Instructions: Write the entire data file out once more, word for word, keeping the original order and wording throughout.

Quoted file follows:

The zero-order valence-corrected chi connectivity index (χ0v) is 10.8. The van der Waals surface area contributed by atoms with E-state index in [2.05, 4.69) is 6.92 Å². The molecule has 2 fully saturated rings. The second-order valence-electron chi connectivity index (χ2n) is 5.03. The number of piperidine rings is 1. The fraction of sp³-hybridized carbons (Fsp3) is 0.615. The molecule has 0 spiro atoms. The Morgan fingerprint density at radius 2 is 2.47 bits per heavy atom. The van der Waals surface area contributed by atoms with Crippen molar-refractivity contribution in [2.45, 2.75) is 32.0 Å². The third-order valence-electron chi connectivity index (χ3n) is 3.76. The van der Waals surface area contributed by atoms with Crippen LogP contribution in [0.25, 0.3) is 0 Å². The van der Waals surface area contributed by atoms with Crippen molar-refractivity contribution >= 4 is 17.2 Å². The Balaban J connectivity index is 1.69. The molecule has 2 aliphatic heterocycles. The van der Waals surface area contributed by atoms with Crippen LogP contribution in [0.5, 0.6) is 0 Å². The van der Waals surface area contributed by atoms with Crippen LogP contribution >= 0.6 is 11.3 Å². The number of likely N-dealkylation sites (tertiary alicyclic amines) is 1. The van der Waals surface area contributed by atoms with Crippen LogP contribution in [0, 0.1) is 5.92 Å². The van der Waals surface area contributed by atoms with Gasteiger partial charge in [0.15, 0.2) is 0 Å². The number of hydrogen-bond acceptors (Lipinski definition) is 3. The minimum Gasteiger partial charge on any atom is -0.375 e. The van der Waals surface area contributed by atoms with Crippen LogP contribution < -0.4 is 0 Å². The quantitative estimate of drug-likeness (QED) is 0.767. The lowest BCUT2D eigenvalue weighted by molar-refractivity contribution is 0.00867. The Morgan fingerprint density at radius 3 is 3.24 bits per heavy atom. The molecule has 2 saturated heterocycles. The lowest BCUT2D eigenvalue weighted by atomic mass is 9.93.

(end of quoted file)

The zero-order valence-corrected chi connectivity index (χ0v) is 10.8. The van der Waals surface area contributed by atoms with E-state index in [2.05, 4.69) is 6.92 Å². The molecule has 2 fully saturated rings. The second-order valence-electron chi connectivity index (χ2n) is 5.03. The number of piperidine rings is 1. The fraction of sp³-hybridized carbons (Fsp3) is 0.615. The molecule has 0 spiro atoms. The Morgan fingerprint density at radius 2 is 2.47 bits per heavy atom. The van der Waals surface area contributed by atoms with Crippen molar-refractivity contribution in [2.45, 2.75) is 32.0 Å². The third-order valence-electron chi connectivity index (χ3n) is 3.76. The van der Waals surface area contributed by atoms with Crippen LogP contribution in [0.25, 0.3) is 0 Å². The van der Waals surface area contributed by atoms with Crippen molar-refractivity contribution >= 4 is 17.2 Å². The Balaban J connectivity index is 1.69. The molecule has 2 aliphatic heterocycles. The van der Waals surface area contributed by atoms with Crippen LogP contribution in [0.5, 0.6) is 0 Å². The van der Waals surface area contributed by atoms with Crippen LogP contribution >= 0.6 is 11.3 Å². The number of likely N-dealkylation sites (tertiary alicyclic amines) is 1. The van der Waals surface area contributed by atoms with Crippen LogP contribution in [0, 0.1) is 5.92 Å². The van der Waals surface area contributed by atoms with Gasteiger partial charge in [0.15, 0.2) is 0 Å². The number of hydrogen-bond acceptors (Lipinski definition) is 3. The minimum Gasteiger partial charge on any atom is -0.375 e. The van der Waals surface area contributed by atoms with Crippen LogP contribution < -0.4 is 0 Å². The quantitative estimate of drug-likeness (QED) is 0.767. The lowest BCUT2D eigenvalue weighted by molar-refractivity contribution is 0.00867. The Morgan fingerprint density at radius 3 is 3.24 bits per heavy atom. The molecule has 2 saturated heterocycles. The lowest BCUT2D eigenvalue weighted by atomic mass is 9.93.